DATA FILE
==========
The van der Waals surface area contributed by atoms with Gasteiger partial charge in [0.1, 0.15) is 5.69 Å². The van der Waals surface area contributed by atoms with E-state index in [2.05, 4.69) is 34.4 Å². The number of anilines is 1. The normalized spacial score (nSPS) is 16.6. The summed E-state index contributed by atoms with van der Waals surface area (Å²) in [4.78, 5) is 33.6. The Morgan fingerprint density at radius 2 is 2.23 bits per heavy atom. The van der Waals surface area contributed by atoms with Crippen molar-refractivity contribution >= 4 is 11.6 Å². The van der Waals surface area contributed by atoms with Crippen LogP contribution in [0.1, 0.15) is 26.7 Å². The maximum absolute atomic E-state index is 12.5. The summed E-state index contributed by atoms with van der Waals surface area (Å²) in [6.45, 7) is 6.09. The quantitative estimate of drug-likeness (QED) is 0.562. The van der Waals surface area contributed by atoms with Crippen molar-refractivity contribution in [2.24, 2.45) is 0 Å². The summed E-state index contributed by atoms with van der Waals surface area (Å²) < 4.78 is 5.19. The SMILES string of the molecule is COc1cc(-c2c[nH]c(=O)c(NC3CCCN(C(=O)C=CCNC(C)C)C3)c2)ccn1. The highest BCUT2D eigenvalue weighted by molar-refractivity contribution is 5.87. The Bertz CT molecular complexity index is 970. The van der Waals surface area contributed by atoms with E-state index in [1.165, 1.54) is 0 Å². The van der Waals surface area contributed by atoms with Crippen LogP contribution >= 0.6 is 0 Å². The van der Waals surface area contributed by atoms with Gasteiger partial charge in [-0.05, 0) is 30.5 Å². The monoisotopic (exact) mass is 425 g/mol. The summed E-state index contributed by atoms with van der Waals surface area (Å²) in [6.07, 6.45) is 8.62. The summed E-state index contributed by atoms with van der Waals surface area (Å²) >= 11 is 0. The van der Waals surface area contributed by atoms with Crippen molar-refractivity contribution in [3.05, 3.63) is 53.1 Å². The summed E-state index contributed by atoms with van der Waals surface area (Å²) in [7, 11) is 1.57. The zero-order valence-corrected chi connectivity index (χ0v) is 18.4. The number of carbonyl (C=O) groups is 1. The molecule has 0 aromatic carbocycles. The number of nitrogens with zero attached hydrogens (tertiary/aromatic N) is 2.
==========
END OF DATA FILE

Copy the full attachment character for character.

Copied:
The van der Waals surface area contributed by atoms with Gasteiger partial charge in [0.1, 0.15) is 5.69 Å². The van der Waals surface area contributed by atoms with E-state index in [2.05, 4.69) is 34.4 Å². The number of anilines is 1. The normalized spacial score (nSPS) is 16.6. The summed E-state index contributed by atoms with van der Waals surface area (Å²) in [4.78, 5) is 33.6. The Morgan fingerprint density at radius 2 is 2.23 bits per heavy atom. The van der Waals surface area contributed by atoms with Crippen molar-refractivity contribution >= 4 is 11.6 Å². The van der Waals surface area contributed by atoms with Crippen LogP contribution in [0.1, 0.15) is 26.7 Å². The maximum absolute atomic E-state index is 12.5. The summed E-state index contributed by atoms with van der Waals surface area (Å²) in [6.45, 7) is 6.09. The quantitative estimate of drug-likeness (QED) is 0.562. The van der Waals surface area contributed by atoms with Crippen molar-refractivity contribution in [2.24, 2.45) is 0 Å². The summed E-state index contributed by atoms with van der Waals surface area (Å²) < 4.78 is 5.19. The SMILES string of the molecule is COc1cc(-c2c[nH]c(=O)c(NC3CCCN(C(=O)C=CCNC(C)C)C3)c2)ccn1. The highest BCUT2D eigenvalue weighted by molar-refractivity contribution is 5.87. The Bertz CT molecular complexity index is 970. The van der Waals surface area contributed by atoms with E-state index in [1.165, 1.54) is 0 Å². The van der Waals surface area contributed by atoms with Crippen LogP contribution >= 0.6 is 0 Å². The van der Waals surface area contributed by atoms with Gasteiger partial charge in [-0.05, 0) is 30.5 Å². The monoisotopic (exact) mass is 425 g/mol. The summed E-state index contributed by atoms with van der Waals surface area (Å²) in [6.07, 6.45) is 8.62. The summed E-state index contributed by atoms with van der Waals surface area (Å²) >= 11 is 0. The van der Waals surface area contributed by atoms with Crippen molar-refractivity contribution in [3.05, 3.63) is 53.1 Å². The summed E-state index contributed by atoms with van der Waals surface area (Å²) in [7, 11) is 1.57. The zero-order valence-corrected chi connectivity index (χ0v) is 18.4. The number of carbonyl (C=O) groups is 1. The molecule has 0 aromatic carbocycles. The number of nitrogens with zero attached hydrogens (tertiary/aromatic N) is 2.